I am going to tell you exactly how old I am: old enough to remember when T-shirts were white. I remember when they were essentially undergarments, worn with other shirts, although men had begun to wear them solo.
Yes, all T-shirts were white. They did not come in every color of the rainbow, or tie-dyed, nor did they feature logos, art, or writing. Just plain white shirts. They were not what they were to become: signboards of the soul, platforms for political manifestos, proclamations of political or sexual identity, advertisements for businesses, or just plain silliness.
Historians believe T-shirts evolved from the lowly tunic. Their modern iteration began when the Navy issued them during World War I. T-shirts, like the crew cuts of the 1950s, have a military origin. They had something of a blue-collar aspect to them (although collarless) — picture Marlon Brando in A Streetcar Named Desire. But they were still white.
Just when the transformation of this humble garment took place I cannot say, although it must have been going on subtly and incrementally during the 1960s while I was wearing it. A larger question is why this transformation took place. Was it advancements in technology, or did people suddenly have a greater need to express themselves in clothing? I suspect it was the former, because the more I read of history the more I see that people have always been as complicated as we are today. There has always been the impulse to make a statement. What easier way to do it than by donning a T-shirt?
Now, when you go out on the street, you can immediately let people know that you voted for Bernie, idolize Che Guevera, identify as a lesbian, follow the Grateful Dead, went to UMass, support the right to bear arms, or any other self-proclaiming message. Before the advent of screen-printing technology, people had to guess who you were, what you stood for, what you liked, and what you abhorred.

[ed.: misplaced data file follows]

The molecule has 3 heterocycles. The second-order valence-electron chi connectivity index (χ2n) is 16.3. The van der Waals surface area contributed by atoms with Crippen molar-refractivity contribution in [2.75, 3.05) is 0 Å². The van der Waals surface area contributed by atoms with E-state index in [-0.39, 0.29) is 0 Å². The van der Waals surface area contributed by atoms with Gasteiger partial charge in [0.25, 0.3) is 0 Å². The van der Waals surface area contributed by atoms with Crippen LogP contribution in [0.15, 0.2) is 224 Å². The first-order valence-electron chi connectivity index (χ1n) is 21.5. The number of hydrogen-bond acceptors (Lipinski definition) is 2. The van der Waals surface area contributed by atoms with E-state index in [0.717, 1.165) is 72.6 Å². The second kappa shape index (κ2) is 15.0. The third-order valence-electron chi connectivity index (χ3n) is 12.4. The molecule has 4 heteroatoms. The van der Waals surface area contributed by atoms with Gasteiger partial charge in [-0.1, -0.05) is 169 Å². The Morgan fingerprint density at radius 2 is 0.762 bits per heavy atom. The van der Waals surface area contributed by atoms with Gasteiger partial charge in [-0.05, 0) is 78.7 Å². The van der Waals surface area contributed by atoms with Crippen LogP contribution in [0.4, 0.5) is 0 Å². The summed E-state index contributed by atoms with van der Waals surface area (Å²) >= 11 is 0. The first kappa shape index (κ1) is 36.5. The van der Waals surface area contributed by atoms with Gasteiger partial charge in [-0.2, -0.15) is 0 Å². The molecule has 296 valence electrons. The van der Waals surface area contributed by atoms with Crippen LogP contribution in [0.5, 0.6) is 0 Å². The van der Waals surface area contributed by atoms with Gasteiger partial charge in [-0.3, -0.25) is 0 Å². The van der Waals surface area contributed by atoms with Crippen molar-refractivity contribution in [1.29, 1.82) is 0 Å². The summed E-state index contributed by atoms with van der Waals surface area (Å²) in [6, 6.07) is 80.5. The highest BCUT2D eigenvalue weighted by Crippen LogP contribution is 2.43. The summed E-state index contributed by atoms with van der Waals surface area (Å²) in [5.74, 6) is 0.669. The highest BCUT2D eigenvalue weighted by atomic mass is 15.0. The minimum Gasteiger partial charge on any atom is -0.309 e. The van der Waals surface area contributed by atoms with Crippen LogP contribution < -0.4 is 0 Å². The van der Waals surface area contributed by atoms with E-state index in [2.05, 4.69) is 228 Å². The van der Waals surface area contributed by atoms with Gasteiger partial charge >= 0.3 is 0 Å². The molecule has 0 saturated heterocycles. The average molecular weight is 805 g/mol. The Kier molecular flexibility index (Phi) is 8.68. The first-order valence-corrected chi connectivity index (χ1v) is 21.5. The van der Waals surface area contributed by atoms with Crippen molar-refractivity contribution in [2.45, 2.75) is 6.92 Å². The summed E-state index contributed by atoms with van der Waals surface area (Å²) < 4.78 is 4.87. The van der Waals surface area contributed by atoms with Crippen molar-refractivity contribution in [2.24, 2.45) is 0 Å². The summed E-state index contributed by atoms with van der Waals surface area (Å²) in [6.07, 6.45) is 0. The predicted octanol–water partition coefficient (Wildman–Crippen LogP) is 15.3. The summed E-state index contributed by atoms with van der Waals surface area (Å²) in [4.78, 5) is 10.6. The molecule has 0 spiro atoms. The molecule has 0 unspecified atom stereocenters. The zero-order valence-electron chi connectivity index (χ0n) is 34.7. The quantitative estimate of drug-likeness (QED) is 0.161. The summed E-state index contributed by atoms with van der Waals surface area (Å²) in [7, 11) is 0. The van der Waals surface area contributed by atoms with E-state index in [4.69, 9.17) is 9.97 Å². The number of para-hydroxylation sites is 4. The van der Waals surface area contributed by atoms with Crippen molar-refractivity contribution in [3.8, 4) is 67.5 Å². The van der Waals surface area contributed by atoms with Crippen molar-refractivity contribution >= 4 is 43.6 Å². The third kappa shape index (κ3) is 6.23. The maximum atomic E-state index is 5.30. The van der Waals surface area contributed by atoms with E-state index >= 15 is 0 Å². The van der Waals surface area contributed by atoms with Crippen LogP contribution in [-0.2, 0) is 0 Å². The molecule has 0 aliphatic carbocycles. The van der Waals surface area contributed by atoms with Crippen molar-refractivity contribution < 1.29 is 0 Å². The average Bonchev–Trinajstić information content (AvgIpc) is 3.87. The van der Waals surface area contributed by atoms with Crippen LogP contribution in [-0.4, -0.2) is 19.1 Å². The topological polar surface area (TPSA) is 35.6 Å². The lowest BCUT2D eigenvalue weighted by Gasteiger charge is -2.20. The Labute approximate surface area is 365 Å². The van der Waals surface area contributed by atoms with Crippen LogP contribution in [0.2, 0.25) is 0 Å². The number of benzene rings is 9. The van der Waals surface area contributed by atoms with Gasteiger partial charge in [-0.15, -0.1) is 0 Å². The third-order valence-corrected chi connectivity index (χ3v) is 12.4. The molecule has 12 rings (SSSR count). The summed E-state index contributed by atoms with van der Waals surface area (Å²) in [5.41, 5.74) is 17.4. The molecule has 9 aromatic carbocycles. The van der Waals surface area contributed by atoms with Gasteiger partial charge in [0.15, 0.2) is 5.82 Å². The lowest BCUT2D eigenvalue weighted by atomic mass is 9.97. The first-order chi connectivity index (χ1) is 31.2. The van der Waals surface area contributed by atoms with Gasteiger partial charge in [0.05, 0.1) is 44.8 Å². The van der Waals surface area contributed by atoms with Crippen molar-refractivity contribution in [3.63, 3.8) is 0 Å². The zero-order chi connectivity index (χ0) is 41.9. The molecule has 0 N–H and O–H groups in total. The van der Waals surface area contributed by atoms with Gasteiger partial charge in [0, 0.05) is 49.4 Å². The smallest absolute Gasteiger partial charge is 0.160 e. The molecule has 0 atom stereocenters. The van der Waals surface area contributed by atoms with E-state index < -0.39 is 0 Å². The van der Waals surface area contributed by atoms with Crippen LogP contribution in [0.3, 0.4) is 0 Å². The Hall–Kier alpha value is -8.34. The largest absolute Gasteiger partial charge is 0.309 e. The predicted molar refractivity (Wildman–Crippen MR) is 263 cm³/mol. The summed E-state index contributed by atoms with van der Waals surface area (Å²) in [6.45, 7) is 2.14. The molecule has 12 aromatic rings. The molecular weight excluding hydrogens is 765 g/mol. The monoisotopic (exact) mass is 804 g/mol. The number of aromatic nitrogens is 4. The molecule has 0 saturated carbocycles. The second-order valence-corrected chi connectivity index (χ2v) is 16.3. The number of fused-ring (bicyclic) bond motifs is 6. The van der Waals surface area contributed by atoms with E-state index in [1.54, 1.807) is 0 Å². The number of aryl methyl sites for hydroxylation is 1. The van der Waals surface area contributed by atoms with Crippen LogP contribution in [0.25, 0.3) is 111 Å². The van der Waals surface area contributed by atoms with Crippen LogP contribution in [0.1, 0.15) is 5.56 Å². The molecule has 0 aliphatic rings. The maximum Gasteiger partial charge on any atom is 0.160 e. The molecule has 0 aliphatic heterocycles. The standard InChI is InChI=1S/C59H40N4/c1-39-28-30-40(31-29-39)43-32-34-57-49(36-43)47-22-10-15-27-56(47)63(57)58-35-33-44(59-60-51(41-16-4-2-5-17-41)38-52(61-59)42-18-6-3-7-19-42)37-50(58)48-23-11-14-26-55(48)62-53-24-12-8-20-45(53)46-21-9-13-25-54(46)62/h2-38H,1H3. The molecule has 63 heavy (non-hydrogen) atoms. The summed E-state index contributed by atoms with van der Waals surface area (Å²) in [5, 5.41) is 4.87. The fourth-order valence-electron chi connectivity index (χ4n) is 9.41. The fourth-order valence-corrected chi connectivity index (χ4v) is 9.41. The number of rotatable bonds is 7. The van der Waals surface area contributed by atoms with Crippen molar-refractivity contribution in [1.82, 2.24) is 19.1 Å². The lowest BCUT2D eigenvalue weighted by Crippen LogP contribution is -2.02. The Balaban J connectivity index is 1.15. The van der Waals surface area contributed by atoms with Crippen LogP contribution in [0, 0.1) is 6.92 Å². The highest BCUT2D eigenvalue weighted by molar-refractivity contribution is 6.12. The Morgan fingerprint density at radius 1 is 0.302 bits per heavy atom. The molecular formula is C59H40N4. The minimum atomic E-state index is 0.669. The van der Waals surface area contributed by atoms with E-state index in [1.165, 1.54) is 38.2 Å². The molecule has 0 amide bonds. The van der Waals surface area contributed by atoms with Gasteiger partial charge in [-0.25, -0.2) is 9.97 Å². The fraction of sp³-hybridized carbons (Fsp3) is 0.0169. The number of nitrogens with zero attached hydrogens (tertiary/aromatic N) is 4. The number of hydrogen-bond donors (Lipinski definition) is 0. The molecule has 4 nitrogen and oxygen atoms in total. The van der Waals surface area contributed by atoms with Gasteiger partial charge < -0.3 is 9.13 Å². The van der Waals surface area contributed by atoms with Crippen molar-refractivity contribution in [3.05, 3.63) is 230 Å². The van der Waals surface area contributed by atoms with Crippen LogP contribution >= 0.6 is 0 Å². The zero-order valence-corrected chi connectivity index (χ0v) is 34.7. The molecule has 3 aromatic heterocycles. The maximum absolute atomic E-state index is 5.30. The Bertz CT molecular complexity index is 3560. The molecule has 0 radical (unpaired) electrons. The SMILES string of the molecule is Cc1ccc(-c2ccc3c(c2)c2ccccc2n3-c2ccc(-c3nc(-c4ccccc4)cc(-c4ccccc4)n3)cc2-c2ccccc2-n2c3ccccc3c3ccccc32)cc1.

I remember my first day in Coast Guard boot camp when I and my fellow enlistees had the same shaved heads and faces and the same denim outfits. Looking around, it was impossible to determine whether I would be dealing with a liberal or a conservative, a racist or a visionary, a nice guy or a jerk. It took a short conversation to acquire these facts. It was, in a way, liberating to live in this state of semi-anonymity, but over time each of us found small ways to differentiate ourselves. This need is characteristic only of our human tribe, as far as I can tell.
One of my own favorite T-shirts was the Strike Harvard model emblazoned with a stark clenched fist. I didn’t go to Harvard (my wife did), but I hung around there and identified with whatever it was we were protesting (the Vietnam War, of course, but so much more). I was proud to be identified with that movement, though I contributed little to it. I wore that shirt until it fell off my body in shreds.
Then there are all my whale T-shirts, some very artfully rendered, from 26 years on the Dolphin Fleet. I am proud to be associated with that enterprise and often wear those shirts. (Years ago, in Philadelphia we were going to a party and I asked my grown daughter if it was a dressy occasion. Her response: “Just don’t wear anything with a whale on it.”)
My new favorite is a yellow shirt with Zelenskyy in blue letters, designed by Bert Yarborough and Vicky Tomayko.
And, oh, the many wonderful T-shirts I have seen on the streets of Provincetown! So many of the logos I cannot print here, but you have seen them. My favorite last year was on a guy walking in front of town hall: it read “Available for Curb-side Pickup.” Years ago, I saw one that read “Photoshop: Helping the Ugly Since 1990.”
The whims of fashion are ever-changing, but the need for people to express themselves is a constant. And, absent a few offensive messages, it is a very good thing.